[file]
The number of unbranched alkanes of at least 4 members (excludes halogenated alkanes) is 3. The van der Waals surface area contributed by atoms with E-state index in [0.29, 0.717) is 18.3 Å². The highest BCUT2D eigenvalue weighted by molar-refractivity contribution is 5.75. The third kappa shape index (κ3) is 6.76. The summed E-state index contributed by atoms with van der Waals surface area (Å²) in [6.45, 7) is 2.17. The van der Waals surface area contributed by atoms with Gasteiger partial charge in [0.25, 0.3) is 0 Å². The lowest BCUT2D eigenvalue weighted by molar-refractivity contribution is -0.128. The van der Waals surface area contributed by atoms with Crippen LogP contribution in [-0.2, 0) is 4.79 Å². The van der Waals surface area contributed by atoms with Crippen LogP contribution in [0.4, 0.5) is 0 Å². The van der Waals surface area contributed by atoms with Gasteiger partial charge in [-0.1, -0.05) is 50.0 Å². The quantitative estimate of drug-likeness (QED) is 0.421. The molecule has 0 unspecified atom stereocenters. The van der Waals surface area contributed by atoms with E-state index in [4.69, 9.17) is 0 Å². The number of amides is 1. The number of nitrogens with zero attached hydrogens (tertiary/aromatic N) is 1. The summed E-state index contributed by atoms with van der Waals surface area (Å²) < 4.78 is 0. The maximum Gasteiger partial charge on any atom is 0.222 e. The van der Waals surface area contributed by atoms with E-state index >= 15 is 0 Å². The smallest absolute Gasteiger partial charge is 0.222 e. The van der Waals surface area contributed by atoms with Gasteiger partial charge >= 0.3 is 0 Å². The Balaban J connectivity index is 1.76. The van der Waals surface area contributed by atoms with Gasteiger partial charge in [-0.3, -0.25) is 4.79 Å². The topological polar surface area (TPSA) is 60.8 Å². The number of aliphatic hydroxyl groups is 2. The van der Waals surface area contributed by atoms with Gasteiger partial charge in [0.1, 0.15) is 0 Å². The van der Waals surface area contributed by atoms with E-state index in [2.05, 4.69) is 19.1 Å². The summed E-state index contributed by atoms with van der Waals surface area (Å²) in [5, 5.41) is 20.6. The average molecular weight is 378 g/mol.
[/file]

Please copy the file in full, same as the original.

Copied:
The number of unbranched alkanes of at least 4 members (excludes halogenated alkanes) is 3. The van der Waals surface area contributed by atoms with E-state index in [0.29, 0.717) is 18.3 Å². The highest BCUT2D eigenvalue weighted by molar-refractivity contribution is 5.75. The third kappa shape index (κ3) is 6.76. The summed E-state index contributed by atoms with van der Waals surface area (Å²) in [6.45, 7) is 2.17. The van der Waals surface area contributed by atoms with Gasteiger partial charge in [0.25, 0.3) is 0 Å². The lowest BCUT2D eigenvalue weighted by molar-refractivity contribution is -0.128. The van der Waals surface area contributed by atoms with Crippen LogP contribution in [-0.2, 0) is 4.79 Å². The van der Waals surface area contributed by atoms with Crippen LogP contribution in [0.4, 0.5) is 0 Å². The van der Waals surface area contributed by atoms with Gasteiger partial charge in [-0.1, -0.05) is 50.0 Å². The quantitative estimate of drug-likeness (QED) is 0.421. The molecule has 0 unspecified atom stereocenters. The van der Waals surface area contributed by atoms with E-state index in [4.69, 9.17) is 0 Å². The number of amides is 1. The number of nitrogens with zero attached hydrogens (tertiary/aromatic N) is 1. The summed E-state index contributed by atoms with van der Waals surface area (Å²) < 4.78 is 0. The maximum Gasteiger partial charge on any atom is 0.222 e. The van der Waals surface area contributed by atoms with E-state index >= 15 is 0 Å². The smallest absolute Gasteiger partial charge is 0.222 e. The van der Waals surface area contributed by atoms with Gasteiger partial charge >= 0.3 is 0 Å². The Balaban J connectivity index is 1.76. The van der Waals surface area contributed by atoms with Gasteiger partial charge in [-0.3, -0.25) is 4.79 Å². The topological polar surface area (TPSA) is 60.8 Å². The number of aliphatic hydroxyl groups is 2. The van der Waals surface area contributed by atoms with Gasteiger partial charge in [0.1, 0.15) is 0 Å². The van der Waals surface area contributed by atoms with E-state index in [2.05, 4.69) is 19.1 Å². The summed E-state index contributed by atoms with van der Waals surface area (Å²) in [5, 5.41) is 20.6. The average molecular weight is 378 g/mol.